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One of the things common to us all is that at some point in our life we will have been under pressure. Be it a moment that jumped up in front of us, say a bank robbery or seeing someone about to be hit by a car. Or whether it’s the slow build up of a situation which requires us to endure some sort of pain to see it through. Whatever it is, we all experience pressure.

How do you convey pressure in fiction?

When writing, especially action and adventure, or dark fantasy, there are situations where the characters are in wild moments I have never faced. One wonders how they would react. Personally, I have never looked a demon from the deep in the eye, swung from a hangman’s noose or faced strange creatures intent on taking my head off. The only way I know to generate these feelings is to drift into the characters shoes, drawing on my own reactions to horrors I have had in my own life. Not that my life has been a rollercoaster of disaster, it’s been bloomin’ good to be honest. But we all have the well of dark moments to draw from.

Sometimes people say my books would make a great movie, or that they could see it as a TV drama. I think I know why. When I write, I write describing the movie in my head. The creatures move for me, I hear the drop in the noose, I look into those demon eyes. And I then feel what comes. I don’t see words, I see pictures and then the job is to put that picture into words. The further distillation by the reader reversing the process hopefully brings the movie back to life.

Character development, making the unreal seem real

It begs the question, are my characters real to me? Only in my head, only in the movie. And that’s a good thing. I wouldn’t want a mad cap professor summoning up who knows what, an emotional father pulled from his family by every woman that walks past, or an ice cold winged femme fatale. Life is weird enough. When you put these people under pressure the real emotions come out. Hopefully then the real life heroic decisions we make or fail to make surface.

If you haven’t got it already, then you can purchase the first Austerley & Kirkgordon novel “Crescendo!”. The follow up “The Darkness at Dillingham” has just been released.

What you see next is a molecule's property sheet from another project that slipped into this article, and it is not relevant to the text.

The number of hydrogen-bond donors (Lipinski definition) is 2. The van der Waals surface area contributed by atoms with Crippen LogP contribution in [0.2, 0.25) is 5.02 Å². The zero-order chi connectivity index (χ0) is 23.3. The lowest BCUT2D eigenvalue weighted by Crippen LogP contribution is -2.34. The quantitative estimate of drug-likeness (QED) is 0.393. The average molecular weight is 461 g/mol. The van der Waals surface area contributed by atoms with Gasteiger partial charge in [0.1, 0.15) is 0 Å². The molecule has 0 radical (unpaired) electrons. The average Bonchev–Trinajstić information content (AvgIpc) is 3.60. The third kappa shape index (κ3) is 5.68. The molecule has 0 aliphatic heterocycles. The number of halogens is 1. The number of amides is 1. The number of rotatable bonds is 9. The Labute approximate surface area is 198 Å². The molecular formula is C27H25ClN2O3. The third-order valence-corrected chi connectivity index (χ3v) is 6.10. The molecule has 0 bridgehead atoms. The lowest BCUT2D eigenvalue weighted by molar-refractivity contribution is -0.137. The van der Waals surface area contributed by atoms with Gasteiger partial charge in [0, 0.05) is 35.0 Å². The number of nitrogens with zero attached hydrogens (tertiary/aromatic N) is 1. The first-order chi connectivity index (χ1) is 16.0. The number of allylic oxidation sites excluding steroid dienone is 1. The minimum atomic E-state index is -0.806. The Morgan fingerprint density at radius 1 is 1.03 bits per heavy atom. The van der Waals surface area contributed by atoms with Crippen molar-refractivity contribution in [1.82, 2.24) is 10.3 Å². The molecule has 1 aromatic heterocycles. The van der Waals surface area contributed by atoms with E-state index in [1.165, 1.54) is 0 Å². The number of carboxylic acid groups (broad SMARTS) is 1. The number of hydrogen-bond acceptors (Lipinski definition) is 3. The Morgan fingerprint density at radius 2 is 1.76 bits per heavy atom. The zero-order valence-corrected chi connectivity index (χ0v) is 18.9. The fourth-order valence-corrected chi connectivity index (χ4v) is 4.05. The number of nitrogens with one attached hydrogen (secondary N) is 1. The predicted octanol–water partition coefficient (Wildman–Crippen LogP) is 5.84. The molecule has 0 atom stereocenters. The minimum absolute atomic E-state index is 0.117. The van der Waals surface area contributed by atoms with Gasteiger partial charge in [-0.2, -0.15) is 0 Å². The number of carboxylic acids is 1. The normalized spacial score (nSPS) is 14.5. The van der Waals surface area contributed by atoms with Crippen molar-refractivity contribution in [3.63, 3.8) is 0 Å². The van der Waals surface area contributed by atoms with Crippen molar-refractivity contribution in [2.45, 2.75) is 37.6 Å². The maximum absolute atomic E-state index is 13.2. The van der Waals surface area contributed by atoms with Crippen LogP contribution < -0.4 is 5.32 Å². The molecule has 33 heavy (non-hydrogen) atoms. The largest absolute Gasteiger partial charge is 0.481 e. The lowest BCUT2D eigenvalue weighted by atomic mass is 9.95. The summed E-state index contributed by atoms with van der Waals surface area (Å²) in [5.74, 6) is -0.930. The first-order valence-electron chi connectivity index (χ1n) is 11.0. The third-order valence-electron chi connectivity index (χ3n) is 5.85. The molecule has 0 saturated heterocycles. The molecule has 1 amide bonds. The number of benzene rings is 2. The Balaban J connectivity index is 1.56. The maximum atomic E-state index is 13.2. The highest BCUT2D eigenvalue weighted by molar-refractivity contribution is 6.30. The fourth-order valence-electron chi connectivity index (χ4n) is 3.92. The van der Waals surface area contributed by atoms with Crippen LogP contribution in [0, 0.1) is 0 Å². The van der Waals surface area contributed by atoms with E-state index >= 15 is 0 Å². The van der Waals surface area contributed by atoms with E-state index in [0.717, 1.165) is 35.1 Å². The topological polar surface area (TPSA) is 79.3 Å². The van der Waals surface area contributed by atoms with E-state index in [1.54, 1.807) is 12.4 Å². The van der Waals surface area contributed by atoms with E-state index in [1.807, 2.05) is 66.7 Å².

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Getting the professionals – my first cover with a hired cover artist!

Getting a book out to the general public these days is exciting, fun but also hard and plentiful work. Having self-published a short poetry book and a book of short stories, I am engaged in putting out the first of a series of novels based on my paranormal investigators, Austerley and Kirkgordon.

My first two books were completed by myself on a shoestring budget and were self-edited and the cover produced using my own and friend’s photographs.

I used Createspace’s excellent tools to produce these and you can see the results on my website, amazon, createspace or at a number of other outlets. But for my novels I wanted to produce something more.
The idea for driving the quality of the books came when I attended a one day workshop with Ben Galley, self-published author and entrepreneur. Ben showed the ways and the means to achieving a book or e-book which looked and read like a novel you would expect from a top 5 publisher. I’ll not steal his thunder check out his website for more!

From various options I choose to hire a cover artist from Reedsy, a website where you can pitch your cover idea and receive quotes and ideas for the work in consideration. That’s when it hits you, we’re now talking real money and investment in your dream. But then this is a business I’m engaging in, isn’t it? From the returned offers I choose Jake Clarke, an american artist. Jake’s can-do, proactive attitude complimented his reasonable pricing. There were other artists whose art work was also of a high standard but Jake engaged into my vision of a cover and I believe this is key to achieving what you want from your cover. To give the artist the flexibility to use their talent but also to steer their creative juices towards your dream cover.

Jake put forward a few cover ideas and then drew some for me when I gave feed-back on these ideas. As someone whose drawing ability is less than adequate, having the images realized helped me steer Jake. Jake also read significant parts of my novel and a prelude I have written. He even gave me this cover for my prelude!

The first return on a book cover was excellent, showing his design talent, but also produced an exchange which took the cover from an good first stab to what I wanted. Characters were honed and logos adapted. Graphics from other designs were incorporated.

With Jake in America and myself in the UK, he would work while I slept so that on waking I desperately checked my email for the next update. Covers are such a thrill in development but to see your book realized as it will be on a shelf or reading device is amazing. You can talk about your novel, maybe even read a bit but everyone wants to see your cover work! You can see the result. Jake did me proud!